Audio Drama’s Best Friend: The Power of Suggestion

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It’s been said that audio enters the brain through the side door. And it’s often true.  But that doesn’t mean it isn’t powerful.  In movies, a subtle twist of the enunciation of a single word may change the whole atmosphere of the scene.  The style and tempo of the music will subconsciously shift the audiences’ expectations.

Though sound may enter through the “side door”, it can be more instrumental in setting the mood and stirring the emotions than the actors themselves.

Even more so with audio drama.

A sound designer’s job is not simply to put in sound effects here and there to communicate what the characters are doing.  That’s bad audio drama sound design.

While movies often cut those “background sounds” (and they aren’t needed in video), audio dramas require a sense of setting.  Every room is filled with noises, whether it’s the clock ticking or the floorboards creaking.

Now imagine two audio clips of the exact same fist fight.  One is poorly designed.  A few swipes, strikes, growls and “oofs!”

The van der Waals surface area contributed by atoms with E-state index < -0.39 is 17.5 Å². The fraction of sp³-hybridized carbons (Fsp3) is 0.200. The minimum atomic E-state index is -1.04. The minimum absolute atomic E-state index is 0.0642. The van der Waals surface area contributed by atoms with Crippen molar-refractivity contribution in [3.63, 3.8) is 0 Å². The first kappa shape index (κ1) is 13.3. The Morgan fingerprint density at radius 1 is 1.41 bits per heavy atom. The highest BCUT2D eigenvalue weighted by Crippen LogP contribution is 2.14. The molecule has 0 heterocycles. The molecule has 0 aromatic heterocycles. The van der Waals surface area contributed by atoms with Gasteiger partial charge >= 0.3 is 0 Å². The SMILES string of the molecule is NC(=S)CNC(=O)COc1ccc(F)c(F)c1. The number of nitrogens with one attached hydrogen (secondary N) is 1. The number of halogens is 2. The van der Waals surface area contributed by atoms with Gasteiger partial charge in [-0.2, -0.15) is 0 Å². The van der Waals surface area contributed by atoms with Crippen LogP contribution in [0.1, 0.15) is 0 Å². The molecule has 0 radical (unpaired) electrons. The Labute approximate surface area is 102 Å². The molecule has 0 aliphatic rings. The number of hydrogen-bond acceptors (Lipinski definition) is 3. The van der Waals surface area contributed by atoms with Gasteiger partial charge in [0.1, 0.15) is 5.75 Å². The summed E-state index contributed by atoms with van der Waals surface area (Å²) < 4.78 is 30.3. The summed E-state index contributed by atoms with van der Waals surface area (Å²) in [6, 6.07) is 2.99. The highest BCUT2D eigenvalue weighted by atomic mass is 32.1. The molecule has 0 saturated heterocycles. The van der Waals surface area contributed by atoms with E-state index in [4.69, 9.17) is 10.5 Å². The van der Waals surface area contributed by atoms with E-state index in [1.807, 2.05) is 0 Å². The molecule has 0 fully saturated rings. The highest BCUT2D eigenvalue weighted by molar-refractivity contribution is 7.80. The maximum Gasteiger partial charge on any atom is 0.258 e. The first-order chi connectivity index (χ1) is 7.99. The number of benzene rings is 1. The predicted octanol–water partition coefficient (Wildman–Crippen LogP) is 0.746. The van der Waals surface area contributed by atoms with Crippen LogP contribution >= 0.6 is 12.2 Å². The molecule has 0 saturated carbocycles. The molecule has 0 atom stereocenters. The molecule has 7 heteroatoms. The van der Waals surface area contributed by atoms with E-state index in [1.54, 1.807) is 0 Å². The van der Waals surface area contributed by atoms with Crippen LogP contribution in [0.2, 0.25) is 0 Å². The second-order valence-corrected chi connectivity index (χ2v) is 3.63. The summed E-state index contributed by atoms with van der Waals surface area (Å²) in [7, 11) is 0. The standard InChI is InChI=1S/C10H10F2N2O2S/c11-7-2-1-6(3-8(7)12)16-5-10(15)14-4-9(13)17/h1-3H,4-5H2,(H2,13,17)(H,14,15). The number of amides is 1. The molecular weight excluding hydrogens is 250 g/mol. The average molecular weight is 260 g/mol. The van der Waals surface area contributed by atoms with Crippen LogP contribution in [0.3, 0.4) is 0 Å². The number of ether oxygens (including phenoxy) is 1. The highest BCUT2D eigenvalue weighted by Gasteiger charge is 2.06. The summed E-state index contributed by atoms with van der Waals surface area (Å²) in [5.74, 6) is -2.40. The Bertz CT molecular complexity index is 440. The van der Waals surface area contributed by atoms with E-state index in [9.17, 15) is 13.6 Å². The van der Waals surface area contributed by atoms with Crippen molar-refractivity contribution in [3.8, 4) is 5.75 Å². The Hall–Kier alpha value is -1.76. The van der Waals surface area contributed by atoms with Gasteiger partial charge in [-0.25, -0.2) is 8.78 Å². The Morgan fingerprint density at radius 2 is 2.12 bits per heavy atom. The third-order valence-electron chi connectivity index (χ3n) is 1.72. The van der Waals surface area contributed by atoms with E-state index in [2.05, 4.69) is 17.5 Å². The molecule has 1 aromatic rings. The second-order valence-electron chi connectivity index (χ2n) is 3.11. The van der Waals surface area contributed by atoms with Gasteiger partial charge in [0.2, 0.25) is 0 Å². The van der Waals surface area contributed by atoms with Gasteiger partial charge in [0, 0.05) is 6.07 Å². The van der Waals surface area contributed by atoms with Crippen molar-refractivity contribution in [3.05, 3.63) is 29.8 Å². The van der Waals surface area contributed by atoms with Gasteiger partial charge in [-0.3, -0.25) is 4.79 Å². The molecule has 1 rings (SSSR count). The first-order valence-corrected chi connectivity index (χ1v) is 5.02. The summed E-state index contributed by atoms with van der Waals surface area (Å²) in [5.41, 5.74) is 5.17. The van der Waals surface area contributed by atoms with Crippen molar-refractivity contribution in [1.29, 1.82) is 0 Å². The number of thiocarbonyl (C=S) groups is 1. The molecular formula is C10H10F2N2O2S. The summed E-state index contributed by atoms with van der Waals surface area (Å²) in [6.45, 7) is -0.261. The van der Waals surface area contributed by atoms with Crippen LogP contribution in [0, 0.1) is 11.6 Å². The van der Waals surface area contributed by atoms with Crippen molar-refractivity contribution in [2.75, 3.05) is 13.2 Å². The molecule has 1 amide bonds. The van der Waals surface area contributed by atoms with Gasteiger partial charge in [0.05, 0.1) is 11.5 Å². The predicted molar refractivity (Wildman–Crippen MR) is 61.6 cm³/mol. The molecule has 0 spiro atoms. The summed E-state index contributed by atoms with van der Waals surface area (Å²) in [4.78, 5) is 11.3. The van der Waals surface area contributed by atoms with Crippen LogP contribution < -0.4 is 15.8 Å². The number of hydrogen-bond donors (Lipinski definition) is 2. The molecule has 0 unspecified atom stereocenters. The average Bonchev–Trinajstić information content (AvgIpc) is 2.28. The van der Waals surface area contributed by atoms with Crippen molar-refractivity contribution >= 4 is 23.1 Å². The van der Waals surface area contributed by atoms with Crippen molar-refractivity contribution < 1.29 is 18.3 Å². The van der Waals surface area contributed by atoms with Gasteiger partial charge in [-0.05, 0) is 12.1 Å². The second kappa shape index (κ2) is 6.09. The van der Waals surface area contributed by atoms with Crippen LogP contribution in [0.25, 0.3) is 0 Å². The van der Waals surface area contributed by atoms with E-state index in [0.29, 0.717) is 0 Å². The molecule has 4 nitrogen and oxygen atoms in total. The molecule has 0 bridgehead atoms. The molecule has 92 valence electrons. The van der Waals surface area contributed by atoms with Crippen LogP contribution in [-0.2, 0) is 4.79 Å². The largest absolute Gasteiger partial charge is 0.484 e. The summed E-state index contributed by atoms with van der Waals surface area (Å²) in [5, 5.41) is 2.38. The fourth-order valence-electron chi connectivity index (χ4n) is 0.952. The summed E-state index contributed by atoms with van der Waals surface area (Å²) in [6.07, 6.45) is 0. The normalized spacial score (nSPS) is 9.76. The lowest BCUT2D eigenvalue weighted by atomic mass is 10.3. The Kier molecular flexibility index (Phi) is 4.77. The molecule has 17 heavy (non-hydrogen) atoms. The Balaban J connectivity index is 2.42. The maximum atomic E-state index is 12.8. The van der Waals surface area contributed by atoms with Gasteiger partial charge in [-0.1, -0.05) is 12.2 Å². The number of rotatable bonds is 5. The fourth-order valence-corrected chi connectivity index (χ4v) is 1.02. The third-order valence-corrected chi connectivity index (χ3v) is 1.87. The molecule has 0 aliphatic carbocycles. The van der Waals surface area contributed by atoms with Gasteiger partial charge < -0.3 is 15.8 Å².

Sadly, a lot of audio drama productions are like this.  They have decent actors and interesting dialogue, yet it’s hard to really “see” what’s happening.

But now think about how great sound design makes you feel: a fist swipes through the air – two pares of feet maneuver back and forth on the crud of a city alley – one man shouts and jumps at the other – they slam into each other.  They fall to the ground with a grunt.

Both of these scenarios get across the point – two men are having a fist fight.  But one of these does it in a way that you are practically forced into imagining a vivid struggle.  And the other is weak.

So we know that good audio dramas “build” their setting and atmosphere.  But there’s more to it.

Rather than relying on dialogue between characters to explain what’s happening, a good sound designer will use a combination of music and moody sound effects to communicate.

While this is not possible in every situation, it’s a tool that is often overlooked.  Great sound designers are not simply people who attempt to convey what’s happening through sound, as we mentioned before, they also influence the listener’s mood – is it peaceful?  Tense?  Humorous?  And without even saying one word, we imagine the faces of those characters.

Great sound design is not just a supplement for picture – it’s an art of it’s own.  It’s about creating emotion.  Subtly, without forcing it on the listener, it creates a sense of place and atmosphere, and most importantly an experience that is solely unique to the audio drama medium.